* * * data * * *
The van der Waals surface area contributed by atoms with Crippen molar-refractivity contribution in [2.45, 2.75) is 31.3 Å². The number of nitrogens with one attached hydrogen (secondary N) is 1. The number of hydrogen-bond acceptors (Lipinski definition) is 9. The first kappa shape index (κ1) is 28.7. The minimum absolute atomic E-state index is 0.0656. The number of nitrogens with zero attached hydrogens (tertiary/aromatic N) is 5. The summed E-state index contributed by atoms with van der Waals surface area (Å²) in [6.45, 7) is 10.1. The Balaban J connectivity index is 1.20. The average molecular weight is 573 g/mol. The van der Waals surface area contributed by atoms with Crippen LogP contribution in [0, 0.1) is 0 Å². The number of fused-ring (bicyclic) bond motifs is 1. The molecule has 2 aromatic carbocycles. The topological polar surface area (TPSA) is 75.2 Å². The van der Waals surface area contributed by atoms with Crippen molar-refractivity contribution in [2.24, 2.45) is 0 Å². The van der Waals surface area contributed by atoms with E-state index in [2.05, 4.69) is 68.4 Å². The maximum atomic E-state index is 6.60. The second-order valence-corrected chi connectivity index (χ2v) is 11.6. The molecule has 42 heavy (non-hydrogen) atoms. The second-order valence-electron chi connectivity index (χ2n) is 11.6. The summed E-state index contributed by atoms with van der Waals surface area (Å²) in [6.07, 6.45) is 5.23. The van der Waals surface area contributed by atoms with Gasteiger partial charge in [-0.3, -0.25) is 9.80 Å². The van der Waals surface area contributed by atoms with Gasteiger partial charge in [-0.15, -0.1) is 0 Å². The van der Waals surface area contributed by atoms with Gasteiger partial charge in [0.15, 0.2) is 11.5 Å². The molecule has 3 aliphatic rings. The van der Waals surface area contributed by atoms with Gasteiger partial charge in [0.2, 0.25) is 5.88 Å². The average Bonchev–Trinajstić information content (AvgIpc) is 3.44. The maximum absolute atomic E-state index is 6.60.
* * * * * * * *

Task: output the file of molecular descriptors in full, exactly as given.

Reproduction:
The van der Waals surface area contributed by atoms with Crippen molar-refractivity contribution in [2.45, 2.75) is 31.3 Å². The number of nitrogens with one attached hydrogen (secondary N) is 1. The number of hydrogen-bond acceptors (Lipinski definition) is 9. The first kappa shape index (κ1) is 28.7. The minimum absolute atomic E-state index is 0.0656. The number of nitrogens with zero attached hydrogens (tertiary/aromatic N) is 5. The summed E-state index contributed by atoms with van der Waals surface area (Å²) in [6.45, 7) is 10.1. The Balaban J connectivity index is 1.20. The average molecular weight is 573 g/mol. The van der Waals surface area contributed by atoms with Crippen LogP contribution in [0, 0.1) is 0 Å². The number of fused-ring (bicyclic) bond motifs is 1. The molecule has 2 aromatic carbocycles. The topological polar surface area (TPSA) is 75.2 Å². The van der Waals surface area contributed by atoms with Crippen molar-refractivity contribution in [2.24, 2.45) is 0 Å². The van der Waals surface area contributed by atoms with E-state index in [2.05, 4.69) is 68.4 Å². The maximum atomic E-state index is 6.60. The second-order valence-corrected chi connectivity index (χ2v) is 11.6. The molecule has 42 heavy (non-hydrogen) atoms. The second-order valence-electron chi connectivity index (χ2n) is 11.6. The summed E-state index contributed by atoms with van der Waals surface area (Å²) in [6.07, 6.45) is 5.23. The van der Waals surface area contributed by atoms with Gasteiger partial charge in [-0.3, -0.25) is 9.80 Å². The van der Waals surface area contributed by atoms with Gasteiger partial charge in [-0.15, -0.1) is 0 Å². The van der Waals surface area contributed by atoms with Gasteiger partial charge in [0.15, 0.2) is 11.5 Å². The molecule has 3 aliphatic rings. The van der Waals surface area contributed by atoms with Gasteiger partial charge in [0.2, 0.25) is 5.88 Å². The average Bonchev–Trinajstić information content (AvgIpc) is 3.44. The maximum absolute atomic E-state index is 6.60.